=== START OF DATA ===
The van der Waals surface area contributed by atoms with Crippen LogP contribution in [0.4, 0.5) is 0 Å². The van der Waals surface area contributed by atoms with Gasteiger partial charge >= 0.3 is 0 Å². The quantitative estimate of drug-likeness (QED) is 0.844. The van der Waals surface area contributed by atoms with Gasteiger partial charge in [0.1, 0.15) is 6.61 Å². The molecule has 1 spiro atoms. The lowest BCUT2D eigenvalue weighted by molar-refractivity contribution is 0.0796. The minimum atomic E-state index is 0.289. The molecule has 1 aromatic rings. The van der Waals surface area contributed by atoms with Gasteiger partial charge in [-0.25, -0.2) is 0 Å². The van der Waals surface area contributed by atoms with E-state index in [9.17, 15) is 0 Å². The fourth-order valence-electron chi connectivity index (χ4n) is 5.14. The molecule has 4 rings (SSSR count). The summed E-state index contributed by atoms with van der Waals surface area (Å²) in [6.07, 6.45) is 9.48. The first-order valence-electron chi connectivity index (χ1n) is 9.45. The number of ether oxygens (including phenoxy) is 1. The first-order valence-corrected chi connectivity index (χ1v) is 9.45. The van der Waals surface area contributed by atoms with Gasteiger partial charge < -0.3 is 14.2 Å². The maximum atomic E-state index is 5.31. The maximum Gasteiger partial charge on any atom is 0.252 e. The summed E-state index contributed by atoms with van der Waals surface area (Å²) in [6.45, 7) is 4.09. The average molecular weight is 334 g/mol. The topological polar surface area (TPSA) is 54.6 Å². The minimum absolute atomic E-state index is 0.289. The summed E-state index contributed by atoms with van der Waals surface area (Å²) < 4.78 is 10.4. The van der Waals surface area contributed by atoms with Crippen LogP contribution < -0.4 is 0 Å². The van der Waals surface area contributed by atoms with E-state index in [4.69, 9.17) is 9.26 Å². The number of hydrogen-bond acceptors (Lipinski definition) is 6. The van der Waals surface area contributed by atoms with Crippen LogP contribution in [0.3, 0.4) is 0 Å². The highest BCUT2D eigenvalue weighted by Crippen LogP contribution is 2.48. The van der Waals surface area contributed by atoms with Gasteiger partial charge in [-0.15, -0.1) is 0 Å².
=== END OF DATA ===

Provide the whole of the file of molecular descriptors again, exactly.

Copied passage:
The van der Waals surface area contributed by atoms with Crippen LogP contribution in [0.4, 0.5) is 0 Å². The van der Waals surface area contributed by atoms with Gasteiger partial charge >= 0.3 is 0 Å². The quantitative estimate of drug-likeness (QED) is 0.844. The van der Waals surface area contributed by atoms with Gasteiger partial charge in [0.1, 0.15) is 6.61 Å². The molecule has 1 spiro atoms. The lowest BCUT2D eigenvalue weighted by molar-refractivity contribution is 0.0796. The minimum atomic E-state index is 0.289. The molecule has 1 aromatic rings. The van der Waals surface area contributed by atoms with Gasteiger partial charge in [-0.25, -0.2) is 0 Å². The van der Waals surface area contributed by atoms with E-state index in [9.17, 15) is 0 Å². The fourth-order valence-electron chi connectivity index (χ4n) is 5.14. The molecule has 4 rings (SSSR count). The summed E-state index contributed by atoms with van der Waals surface area (Å²) in [6.07, 6.45) is 9.48. The first-order valence-electron chi connectivity index (χ1n) is 9.45. The number of ether oxygens (including phenoxy) is 1. The first-order valence-corrected chi connectivity index (χ1v) is 9.45. The van der Waals surface area contributed by atoms with Gasteiger partial charge < -0.3 is 14.2 Å². The maximum atomic E-state index is 5.31. The maximum Gasteiger partial charge on any atom is 0.252 e. The summed E-state index contributed by atoms with van der Waals surface area (Å²) in [6.45, 7) is 4.09. The average molecular weight is 334 g/mol. The topological polar surface area (TPSA) is 54.6 Å². The minimum absolute atomic E-state index is 0.289. The summed E-state index contributed by atoms with van der Waals surface area (Å²) < 4.78 is 10.4. The van der Waals surface area contributed by atoms with Crippen LogP contribution < -0.4 is 0 Å². The van der Waals surface area contributed by atoms with E-state index in [4.69, 9.17) is 9.26 Å². The number of hydrogen-bond acceptors (Lipinski definition) is 6. The van der Waals surface area contributed by atoms with Crippen LogP contribution in [0.3, 0.4) is 0 Å². The highest BCUT2D eigenvalue weighted by Crippen LogP contribution is 2.48. The van der Waals surface area contributed by atoms with Gasteiger partial charge in [-0.15, -0.1) is 0 Å².